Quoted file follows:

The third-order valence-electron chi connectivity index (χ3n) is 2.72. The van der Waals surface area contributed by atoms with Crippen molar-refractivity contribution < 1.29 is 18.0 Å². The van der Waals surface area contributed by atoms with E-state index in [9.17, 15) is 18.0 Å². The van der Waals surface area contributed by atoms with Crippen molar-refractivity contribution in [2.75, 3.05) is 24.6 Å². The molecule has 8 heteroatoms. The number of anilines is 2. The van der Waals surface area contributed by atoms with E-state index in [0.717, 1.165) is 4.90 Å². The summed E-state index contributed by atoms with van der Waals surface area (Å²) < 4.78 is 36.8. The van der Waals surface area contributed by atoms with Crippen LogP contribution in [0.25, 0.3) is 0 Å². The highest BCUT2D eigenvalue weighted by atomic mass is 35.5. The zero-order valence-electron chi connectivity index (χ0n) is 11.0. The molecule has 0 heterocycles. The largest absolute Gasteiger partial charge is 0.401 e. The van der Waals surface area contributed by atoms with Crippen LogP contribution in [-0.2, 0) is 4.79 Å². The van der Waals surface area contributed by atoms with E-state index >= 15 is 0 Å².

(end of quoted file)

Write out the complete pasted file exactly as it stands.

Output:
The third-order valence-electron chi connectivity index (χ3n) is 2.72. The van der Waals surface area contributed by atoms with Crippen molar-refractivity contribution < 1.29 is 18.0 Å². The van der Waals surface area contributed by atoms with E-state index in [9.17, 15) is 18.0 Å². The van der Waals surface area contributed by atoms with Crippen molar-refractivity contribution in [2.75, 3.05) is 24.6 Å². The molecule has 8 heteroatoms. The number of anilines is 2. The van der Waals surface area contributed by atoms with E-state index in [0.717, 1.165) is 4.90 Å². The summed E-state index contributed by atoms with van der Waals surface area (Å²) < 4.78 is 36.8. The van der Waals surface area contributed by atoms with Crippen LogP contribution in [0.25, 0.3) is 0 Å². The highest BCUT2D eigenvalue weighted by atomic mass is 35.5. The zero-order valence-electron chi connectivity index (χ0n) is 11.0. The molecule has 0 heterocycles. The largest absolute Gasteiger partial charge is 0.401 e. The van der Waals surface area contributed by atoms with Crippen LogP contribution in [-0.2, 0) is 4.79 Å². The van der Waals surface area contributed by atoms with E-state index >= 15 is 0 Å².